Rumours of a protest against Red Bull's floor spread through the paddock like wildfire ahead of the race, only to peter out two and a half hours after the chequered flag. The problem centred around holes in the floor ahead of Red Bull's the rear wheels that the team is confident are legal but rivals have said need clarifying. The sudden surge of attention on the floor may have been an attempt by rivals to bluff Red Bull into changing its floor ahead of the race (which would have forced its drivers to start from the pit lane), but after discussions in the paddock with Charlie Whiting and Martin Whitmarsh, Horner kept his poker face on and no changes were made. It was for the good of the sport that nothing happened after the race as a change to the classification after the race would have been confusing for the watching world, especially over such a technical issue. As Mercedes' Ross Brawn said earlier in the year when his team's double DRS was under scrutiny, these things are better off solved on Thursdays and Fridays rather than after qualifying or the race. That didn't mean there weren't a few tense moments post race as the press waited for comments from the parties involved, but it came to nothing. Nevertheless, expect the issue to surface again in Canada.

Maldonado's contrast

After the elation of winning his first grand prix and the first for Williams since 2004, it was a case of hero to zero for Pastor Maldonado. In FP3 a crazy moment saw him sideswipe Sergio Perez and get a ten-place grid penalty before he hit the wall at Casino Square. Starting from the back the Venezuelan locked up and slid into the unfortunate Pedro de la Rosa's HRT in an over eager attempt to make early inroads. "After a good start I was in the middle of the track, and got a bit unlucky caught up in cars fighting ahead. I locked up and couldn't stop the car." What a difference two weeks make.

Bad luck strikes again for Schumi

Having secured his first pole position since the French Grand Prix way back in 2006, the five-time Monaco Grand Prix winner was forced to start from sixth on the grid as a result of his grid demotion for his part in the collision with Bruno Senna in Spain. But Schumacher's chances of adding to his Monaco tally ended when he was forced to retire from the race with a fuel pressure problem. It's been a tale of bad luck for Schumacher this season, the German now failing to see the chequered flag in four out of six races. When he does get the roll of the dice, however, this Monaco weekend has shown that Schumacher is still capable of delivering for Mercedes.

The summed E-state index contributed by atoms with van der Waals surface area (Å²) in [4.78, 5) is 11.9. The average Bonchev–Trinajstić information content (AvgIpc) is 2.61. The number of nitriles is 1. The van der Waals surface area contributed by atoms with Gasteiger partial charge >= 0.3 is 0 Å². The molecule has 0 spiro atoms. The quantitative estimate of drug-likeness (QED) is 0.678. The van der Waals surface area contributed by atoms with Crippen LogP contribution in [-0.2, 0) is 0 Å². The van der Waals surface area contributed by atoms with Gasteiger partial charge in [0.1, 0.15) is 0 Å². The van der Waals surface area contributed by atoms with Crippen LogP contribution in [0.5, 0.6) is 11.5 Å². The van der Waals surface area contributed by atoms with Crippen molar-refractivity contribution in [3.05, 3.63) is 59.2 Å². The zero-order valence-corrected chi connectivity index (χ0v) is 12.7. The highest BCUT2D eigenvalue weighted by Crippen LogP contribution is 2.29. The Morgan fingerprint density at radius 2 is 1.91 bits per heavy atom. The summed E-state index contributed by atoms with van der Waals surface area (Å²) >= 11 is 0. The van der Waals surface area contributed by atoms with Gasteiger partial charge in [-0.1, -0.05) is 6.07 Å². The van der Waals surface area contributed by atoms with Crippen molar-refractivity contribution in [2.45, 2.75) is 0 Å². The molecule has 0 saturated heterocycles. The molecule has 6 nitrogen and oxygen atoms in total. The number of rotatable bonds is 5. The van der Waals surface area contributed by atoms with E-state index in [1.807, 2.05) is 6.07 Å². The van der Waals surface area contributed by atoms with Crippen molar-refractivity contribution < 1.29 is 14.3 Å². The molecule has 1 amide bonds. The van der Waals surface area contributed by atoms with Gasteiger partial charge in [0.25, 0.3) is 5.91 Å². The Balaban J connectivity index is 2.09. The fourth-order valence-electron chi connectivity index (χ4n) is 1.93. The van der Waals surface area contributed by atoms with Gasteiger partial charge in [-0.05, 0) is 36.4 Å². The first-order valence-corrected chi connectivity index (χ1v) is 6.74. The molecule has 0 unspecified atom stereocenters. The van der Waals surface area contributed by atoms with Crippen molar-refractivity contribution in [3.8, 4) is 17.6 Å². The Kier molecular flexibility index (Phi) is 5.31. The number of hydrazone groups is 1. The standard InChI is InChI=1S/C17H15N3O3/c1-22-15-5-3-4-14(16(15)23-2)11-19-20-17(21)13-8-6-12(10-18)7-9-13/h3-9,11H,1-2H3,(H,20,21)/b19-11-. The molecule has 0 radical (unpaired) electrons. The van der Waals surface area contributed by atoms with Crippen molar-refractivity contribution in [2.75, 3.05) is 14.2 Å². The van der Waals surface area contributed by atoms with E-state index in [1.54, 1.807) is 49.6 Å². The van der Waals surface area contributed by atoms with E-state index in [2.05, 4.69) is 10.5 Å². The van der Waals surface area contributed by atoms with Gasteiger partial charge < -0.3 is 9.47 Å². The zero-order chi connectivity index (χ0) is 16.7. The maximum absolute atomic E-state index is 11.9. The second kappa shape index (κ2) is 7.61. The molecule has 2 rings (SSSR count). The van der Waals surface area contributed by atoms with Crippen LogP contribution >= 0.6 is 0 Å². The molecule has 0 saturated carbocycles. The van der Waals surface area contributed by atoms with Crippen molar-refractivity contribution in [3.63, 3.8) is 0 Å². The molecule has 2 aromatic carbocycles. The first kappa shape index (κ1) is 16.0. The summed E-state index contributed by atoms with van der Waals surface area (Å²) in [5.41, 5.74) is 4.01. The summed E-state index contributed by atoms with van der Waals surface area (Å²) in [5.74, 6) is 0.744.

A glimpse of the future?

For the one and only time this season, Formula Renault 3.5 joined the grand prix schedule. With a lack of clashes in the two calendars, it's become a popular choice for young drivers associated with Formula One teams to compete in, and this weekend was the perfect chance to showcase their race craft. So it was an impressive result when the top three in qualifying were all linked to teams; Sam Bird (Mercedes), Alexander Rossi (Caterham) and Jules Bianchi (Ferrari/Force India). Even more impressive were the drives from Bird and Bianchi to leave the rest of the field over half a minute behind, while Rossi completed the podium. Future Monaco Grand Prix winners, perhaps?

Overtaking at Monaco

It was a case of follow the leader this afternoon as Monaco continued to be a notoriously difficult circuit to overtake at. Some action last year hinted at opportunities this year, but the much-discussed Pirelli tyres held up well to deliver a one-stop race that left little difference in tyre performance. With such a close field this year too, even Jenson Button was unable to pass Heikki Kovalainen's Caterham. But that didn't make it a boring race. Like last year, tension was built as this time the top six ran nose to tail, but it was also a similar anticlimax as the classic scrap never really developed.